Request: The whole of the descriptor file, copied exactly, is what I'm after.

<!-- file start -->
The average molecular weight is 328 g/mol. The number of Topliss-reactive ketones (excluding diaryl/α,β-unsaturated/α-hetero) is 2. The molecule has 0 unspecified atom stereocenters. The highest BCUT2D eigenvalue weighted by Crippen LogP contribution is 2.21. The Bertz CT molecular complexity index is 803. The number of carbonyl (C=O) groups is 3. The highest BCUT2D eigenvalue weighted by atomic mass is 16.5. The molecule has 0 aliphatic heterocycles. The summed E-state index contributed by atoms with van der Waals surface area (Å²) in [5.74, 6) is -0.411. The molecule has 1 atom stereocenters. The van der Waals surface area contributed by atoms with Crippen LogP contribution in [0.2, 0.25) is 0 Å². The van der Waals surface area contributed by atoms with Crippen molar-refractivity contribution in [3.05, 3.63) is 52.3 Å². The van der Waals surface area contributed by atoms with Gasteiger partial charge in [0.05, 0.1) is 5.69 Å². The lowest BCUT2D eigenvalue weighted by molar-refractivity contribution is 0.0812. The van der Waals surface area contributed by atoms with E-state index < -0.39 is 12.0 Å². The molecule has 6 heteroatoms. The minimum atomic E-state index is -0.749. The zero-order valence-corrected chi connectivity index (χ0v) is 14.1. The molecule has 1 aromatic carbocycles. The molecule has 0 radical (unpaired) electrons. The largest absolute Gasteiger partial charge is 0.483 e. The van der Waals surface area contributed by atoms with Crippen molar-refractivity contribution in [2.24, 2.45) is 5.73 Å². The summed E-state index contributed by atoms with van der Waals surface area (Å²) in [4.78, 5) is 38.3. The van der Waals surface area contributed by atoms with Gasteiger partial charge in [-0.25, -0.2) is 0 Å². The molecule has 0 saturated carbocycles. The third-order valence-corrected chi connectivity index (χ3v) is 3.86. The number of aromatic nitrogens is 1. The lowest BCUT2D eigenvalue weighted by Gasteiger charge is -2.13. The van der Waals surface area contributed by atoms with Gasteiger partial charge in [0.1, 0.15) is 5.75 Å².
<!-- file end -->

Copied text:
The average molecular weight is 328 g/mol. The number of Topliss-reactive ketones (excluding diaryl/α,β-unsaturated/α-hetero) is 2. The molecule has 0 unspecified atom stereocenters. The highest BCUT2D eigenvalue weighted by Crippen LogP contribution is 2.21. The Bertz CT molecular complexity index is 803. The number of carbonyl (C=O) groups is 3. The highest BCUT2D eigenvalue weighted by atomic mass is 16.5. The molecule has 0 aliphatic heterocycles. The summed E-state index contributed by atoms with van der Waals surface area (Å²) in [5.74, 6) is -0.411. The molecule has 1 atom stereocenters. The van der Waals surface area contributed by atoms with Crippen LogP contribution in [0.2, 0.25) is 0 Å². The van der Waals surface area contributed by atoms with Crippen molar-refractivity contribution in [3.05, 3.63) is 52.3 Å². The van der Waals surface area contributed by atoms with Gasteiger partial charge in [0.05, 0.1) is 5.69 Å². The lowest BCUT2D eigenvalue weighted by molar-refractivity contribution is 0.0812. The van der Waals surface area contributed by atoms with E-state index < -0.39 is 12.0 Å². The molecule has 6 heteroatoms. The minimum atomic E-state index is -0.749. The zero-order valence-corrected chi connectivity index (χ0v) is 14.1. The molecule has 1 aromatic carbocycles. The molecule has 0 radical (unpaired) electrons. The largest absolute Gasteiger partial charge is 0.483 e. The van der Waals surface area contributed by atoms with Crippen molar-refractivity contribution in [2.24, 2.45) is 5.73 Å². The summed E-state index contributed by atoms with van der Waals surface area (Å²) in [4.78, 5) is 38.3. The van der Waals surface area contributed by atoms with Gasteiger partial charge in [-0.25, -0.2) is 0 Å². The molecule has 0 saturated carbocycles. The third-order valence-corrected chi connectivity index (χ3v) is 3.86. The number of aromatic nitrogens is 1. The lowest BCUT2D eigenvalue weighted by Gasteiger charge is -2.13. The van der Waals surface area contributed by atoms with Gasteiger partial charge in [0.1, 0.15) is 5.75 Å².